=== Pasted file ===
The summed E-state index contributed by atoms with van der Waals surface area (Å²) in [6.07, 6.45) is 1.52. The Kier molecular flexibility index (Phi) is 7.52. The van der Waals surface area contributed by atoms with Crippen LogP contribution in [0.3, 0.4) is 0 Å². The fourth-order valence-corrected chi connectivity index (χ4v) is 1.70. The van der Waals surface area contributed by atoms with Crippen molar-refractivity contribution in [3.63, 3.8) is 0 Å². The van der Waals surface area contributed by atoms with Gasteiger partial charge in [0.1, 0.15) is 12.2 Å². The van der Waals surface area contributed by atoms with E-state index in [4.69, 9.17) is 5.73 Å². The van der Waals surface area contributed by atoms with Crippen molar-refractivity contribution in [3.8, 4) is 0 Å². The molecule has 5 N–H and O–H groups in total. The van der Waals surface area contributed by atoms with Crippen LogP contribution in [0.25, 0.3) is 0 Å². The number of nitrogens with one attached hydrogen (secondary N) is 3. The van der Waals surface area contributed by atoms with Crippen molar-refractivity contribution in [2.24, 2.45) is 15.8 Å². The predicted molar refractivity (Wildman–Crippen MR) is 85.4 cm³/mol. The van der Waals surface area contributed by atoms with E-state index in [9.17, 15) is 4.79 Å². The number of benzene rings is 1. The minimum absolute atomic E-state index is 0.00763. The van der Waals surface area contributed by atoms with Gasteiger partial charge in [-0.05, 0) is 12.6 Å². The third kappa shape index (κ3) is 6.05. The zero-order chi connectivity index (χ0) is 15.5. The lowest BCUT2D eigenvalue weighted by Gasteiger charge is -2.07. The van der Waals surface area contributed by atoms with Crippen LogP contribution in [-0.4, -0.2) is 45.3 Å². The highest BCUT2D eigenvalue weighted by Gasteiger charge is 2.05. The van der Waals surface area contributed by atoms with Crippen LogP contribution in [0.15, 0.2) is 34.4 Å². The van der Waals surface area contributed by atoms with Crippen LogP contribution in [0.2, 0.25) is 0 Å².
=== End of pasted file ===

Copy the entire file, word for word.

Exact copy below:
The summed E-state index contributed by atoms with van der Waals surface area (Å²) in [6.07, 6.45) is 1.52. The Kier molecular flexibility index (Phi) is 7.52. The van der Waals surface area contributed by atoms with Crippen LogP contribution in [0.3, 0.4) is 0 Å². The fourth-order valence-corrected chi connectivity index (χ4v) is 1.70. The van der Waals surface area contributed by atoms with Crippen molar-refractivity contribution in [3.63, 3.8) is 0 Å². The van der Waals surface area contributed by atoms with Gasteiger partial charge in [0.1, 0.15) is 12.2 Å². The van der Waals surface area contributed by atoms with E-state index in [4.69, 9.17) is 5.73 Å². The van der Waals surface area contributed by atoms with Crippen molar-refractivity contribution in [3.8, 4) is 0 Å². The molecule has 5 N–H and O–H groups in total. The van der Waals surface area contributed by atoms with Crippen LogP contribution in [0.25, 0.3) is 0 Å². The number of nitrogens with one attached hydrogen (secondary N) is 3. The van der Waals surface area contributed by atoms with Crippen molar-refractivity contribution in [2.24, 2.45) is 15.8 Å². The predicted molar refractivity (Wildman–Crippen MR) is 85.4 cm³/mol. The van der Waals surface area contributed by atoms with E-state index in [9.17, 15) is 4.79 Å². The number of benzene rings is 1. The minimum absolute atomic E-state index is 0.00763. The van der Waals surface area contributed by atoms with Gasteiger partial charge in [-0.05, 0) is 12.6 Å². The third kappa shape index (κ3) is 6.05. The zero-order chi connectivity index (χ0) is 15.5. The lowest BCUT2D eigenvalue weighted by Gasteiger charge is -2.07. The van der Waals surface area contributed by atoms with Crippen LogP contribution in [-0.4, -0.2) is 45.3 Å². The highest BCUT2D eigenvalue weighted by Gasteiger charge is 2.05. The van der Waals surface area contributed by atoms with Crippen LogP contribution in [0.15, 0.2) is 34.4 Å². The van der Waals surface area contributed by atoms with Crippen LogP contribution in [0.2, 0.25) is 0 Å².